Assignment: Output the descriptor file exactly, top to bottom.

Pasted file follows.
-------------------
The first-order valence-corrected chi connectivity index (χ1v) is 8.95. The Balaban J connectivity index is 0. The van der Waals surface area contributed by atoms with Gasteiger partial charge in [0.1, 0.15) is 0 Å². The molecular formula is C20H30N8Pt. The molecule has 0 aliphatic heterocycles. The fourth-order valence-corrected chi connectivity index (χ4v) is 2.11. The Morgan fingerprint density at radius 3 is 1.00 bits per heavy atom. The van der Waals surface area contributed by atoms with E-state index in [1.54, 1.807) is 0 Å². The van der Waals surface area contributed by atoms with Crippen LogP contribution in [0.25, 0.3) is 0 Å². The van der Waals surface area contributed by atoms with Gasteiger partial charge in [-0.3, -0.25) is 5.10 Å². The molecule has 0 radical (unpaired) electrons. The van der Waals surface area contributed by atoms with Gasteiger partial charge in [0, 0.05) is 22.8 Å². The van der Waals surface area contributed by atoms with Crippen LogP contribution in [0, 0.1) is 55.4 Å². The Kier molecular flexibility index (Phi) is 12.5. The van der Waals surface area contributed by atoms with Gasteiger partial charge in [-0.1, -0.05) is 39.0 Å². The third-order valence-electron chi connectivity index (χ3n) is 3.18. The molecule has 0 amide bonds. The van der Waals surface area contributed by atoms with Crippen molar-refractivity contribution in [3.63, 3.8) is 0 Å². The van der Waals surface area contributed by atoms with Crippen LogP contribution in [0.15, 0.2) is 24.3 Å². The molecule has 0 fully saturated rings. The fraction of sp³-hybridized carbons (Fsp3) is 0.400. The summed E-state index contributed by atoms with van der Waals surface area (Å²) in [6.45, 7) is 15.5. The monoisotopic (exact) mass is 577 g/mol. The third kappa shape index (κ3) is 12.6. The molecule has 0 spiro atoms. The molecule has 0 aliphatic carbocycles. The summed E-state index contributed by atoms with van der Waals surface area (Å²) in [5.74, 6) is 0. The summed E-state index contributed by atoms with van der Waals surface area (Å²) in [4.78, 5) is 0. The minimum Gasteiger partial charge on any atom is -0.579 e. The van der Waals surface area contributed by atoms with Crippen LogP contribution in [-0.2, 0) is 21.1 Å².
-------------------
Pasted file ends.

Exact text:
The first-order valence-corrected chi connectivity index (χ1v) is 8.95. The Balaban J connectivity index is 0. The van der Waals surface area contributed by atoms with Gasteiger partial charge in [0.1, 0.15) is 0 Å². The molecular formula is C20H30N8Pt. The molecule has 0 aliphatic heterocycles. The fourth-order valence-corrected chi connectivity index (χ4v) is 2.11. The Morgan fingerprint density at radius 3 is 1.00 bits per heavy atom. The van der Waals surface area contributed by atoms with E-state index in [1.54, 1.807) is 0 Å². The van der Waals surface area contributed by atoms with Crippen LogP contribution in [0.25, 0.3) is 0 Å². The van der Waals surface area contributed by atoms with Gasteiger partial charge in [-0.3, -0.25) is 5.10 Å². The molecule has 0 radical (unpaired) electrons. The van der Waals surface area contributed by atoms with Gasteiger partial charge in [0, 0.05) is 22.8 Å². The van der Waals surface area contributed by atoms with Crippen LogP contribution in [0, 0.1) is 55.4 Å². The Kier molecular flexibility index (Phi) is 12.5. The van der Waals surface area contributed by atoms with Gasteiger partial charge in [-0.1, -0.05) is 39.0 Å². The third-order valence-electron chi connectivity index (χ3n) is 3.18. The molecule has 0 amide bonds. The van der Waals surface area contributed by atoms with Crippen molar-refractivity contribution in [3.63, 3.8) is 0 Å². The van der Waals surface area contributed by atoms with Crippen LogP contribution in [0.15, 0.2) is 24.3 Å². The molecule has 0 fully saturated rings. The fraction of sp³-hybridized carbons (Fsp3) is 0.400. The summed E-state index contributed by atoms with van der Waals surface area (Å²) in [6.45, 7) is 15.5. The monoisotopic (exact) mass is 577 g/mol. The third kappa shape index (κ3) is 12.6. The molecule has 0 spiro atoms. The molecule has 0 aliphatic carbocycles. The summed E-state index contributed by atoms with van der Waals surface area (Å²) in [5.74, 6) is 0. The summed E-state index contributed by atoms with van der Waals surface area (Å²) in [4.78, 5) is 0. The minimum Gasteiger partial charge on any atom is -0.579 e. The van der Waals surface area contributed by atoms with Crippen LogP contribution in [-0.2, 0) is 21.1 Å².